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Energy, Local Action, Thanksgiving

Paul Kando

It all started with a conversation back in 2006 about why some of our neighbors wanted a Walmart Superstore in Damariscotta, even though it would have destroyed our Maine Street businesses. The answer boiled down, to hopes that a Walmart’s taxes would keep our collective tax bill down even as it brought much needed jobs to town. Walmart built its store in Rockland and we still have our beloved Main Street. But what about those jobs?

"YES" on cap, the hat that started it all.
photo credit: Institute for Local Self-Reliance

A few of us explored that question and decided that focusing on climate and environment friendly alternatives to fossil fuels was the better avenue for job creation in our increasingly globalized world. Upgrading the energy efficiency of houses, for instance, is work that cannot be outsourced. Nor can solar panel installation. So the Midcoast Green Collaborative was born: a non-profit with an action plan. One of us took energy auditor training and got certified by the state. A grant helped us purchase hundreds of dollars worth of equipment. Our two-person auditor team has since conducted over 300 energy audits and we estimate that as a result our clients reduced their collective fuel consumption by 150,000 gallons/year of heating oil, or equivalent.

We organized three well attended annual Energy Expos, relying mostly on volunteer labor, providing a stage for fledging alternative energy businesses and offering energy seminars for the public. Once others around the state picked up the idea, our catalyst role was over. We now focus on energy education. We research and write energy-related articles and contribute a weekly energy column. We hold a number of forums, classes and workshops each year. Most importantly we are always ready to help.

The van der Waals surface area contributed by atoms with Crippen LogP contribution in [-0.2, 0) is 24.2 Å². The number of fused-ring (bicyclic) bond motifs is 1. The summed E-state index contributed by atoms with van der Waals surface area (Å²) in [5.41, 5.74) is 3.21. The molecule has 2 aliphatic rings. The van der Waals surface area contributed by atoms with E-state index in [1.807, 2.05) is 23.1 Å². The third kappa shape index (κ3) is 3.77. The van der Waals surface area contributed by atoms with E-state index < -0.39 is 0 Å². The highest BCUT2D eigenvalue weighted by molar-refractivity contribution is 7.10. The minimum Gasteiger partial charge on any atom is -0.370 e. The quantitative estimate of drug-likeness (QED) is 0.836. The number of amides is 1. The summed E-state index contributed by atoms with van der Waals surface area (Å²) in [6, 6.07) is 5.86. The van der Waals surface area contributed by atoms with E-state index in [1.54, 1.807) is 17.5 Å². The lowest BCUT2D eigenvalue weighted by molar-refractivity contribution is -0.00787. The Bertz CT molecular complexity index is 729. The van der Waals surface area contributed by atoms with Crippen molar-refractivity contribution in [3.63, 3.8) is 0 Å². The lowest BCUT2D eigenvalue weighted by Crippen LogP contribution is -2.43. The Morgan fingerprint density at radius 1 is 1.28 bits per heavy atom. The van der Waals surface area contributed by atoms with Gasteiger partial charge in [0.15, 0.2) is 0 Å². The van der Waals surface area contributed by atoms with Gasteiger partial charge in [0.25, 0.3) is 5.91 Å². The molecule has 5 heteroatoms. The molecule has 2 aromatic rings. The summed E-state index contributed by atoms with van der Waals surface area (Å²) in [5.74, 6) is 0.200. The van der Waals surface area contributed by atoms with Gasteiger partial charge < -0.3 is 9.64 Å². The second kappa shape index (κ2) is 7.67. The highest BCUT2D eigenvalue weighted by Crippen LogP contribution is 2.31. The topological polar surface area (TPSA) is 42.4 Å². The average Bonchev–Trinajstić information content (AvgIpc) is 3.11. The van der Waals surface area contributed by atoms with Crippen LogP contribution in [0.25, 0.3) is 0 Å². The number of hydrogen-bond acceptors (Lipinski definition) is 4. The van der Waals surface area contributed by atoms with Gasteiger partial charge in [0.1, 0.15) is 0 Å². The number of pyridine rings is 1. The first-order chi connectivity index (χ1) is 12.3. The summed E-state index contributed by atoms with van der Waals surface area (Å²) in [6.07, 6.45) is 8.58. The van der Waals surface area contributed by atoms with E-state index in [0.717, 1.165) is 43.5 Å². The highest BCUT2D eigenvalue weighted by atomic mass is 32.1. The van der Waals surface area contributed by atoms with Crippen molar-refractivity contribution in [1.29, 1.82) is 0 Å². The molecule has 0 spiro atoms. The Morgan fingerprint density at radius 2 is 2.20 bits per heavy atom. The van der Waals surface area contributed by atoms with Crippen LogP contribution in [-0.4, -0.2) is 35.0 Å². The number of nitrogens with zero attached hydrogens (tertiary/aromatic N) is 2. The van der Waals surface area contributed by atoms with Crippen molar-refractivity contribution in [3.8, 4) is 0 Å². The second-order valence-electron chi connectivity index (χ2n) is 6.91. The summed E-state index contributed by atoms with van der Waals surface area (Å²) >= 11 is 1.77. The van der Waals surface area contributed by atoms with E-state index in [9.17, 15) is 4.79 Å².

Hundreds of area houses have been weatherized and over 120 kilowatts of rooftop solar panels have been installed, including the first ownership-based solar farm. This spring we visited Vermont’s Green Mountain Power Company (GMP), the nation’s only public utility certified as a B-corporation. Beyond providing electric power, this innovative company provides a number of additional services aimed at minimizing rate payers’ energy consumption while also improving the efficiency of the power grid. GMP has actively lobbied to expand rather than rescind net metering. A profitable company, it has cut rates four times in as many years. Their newest venture is establishing smart microgrids across Vermont – something we follow with great interest.

We are also actively at work on developing a comprehensive energy policy for Maine, free of undue lobbyist influence and pro fossil fuel bias. With 2016 shaping up to be yet another record-hot year and Gulf of Maine fisheries under threat, this is the least we can do.

From Walmart to energy — one lesson of the past decade is that no matter where you begin, getting together tends to bear good results. Now it’s time to give thanks for the opportunity to do some good over our Collaborative’s ten year existence and for each and everyone who have participated in this work, listened, encouraged or constructively criticized. Thanks, most of all, for the community we have become.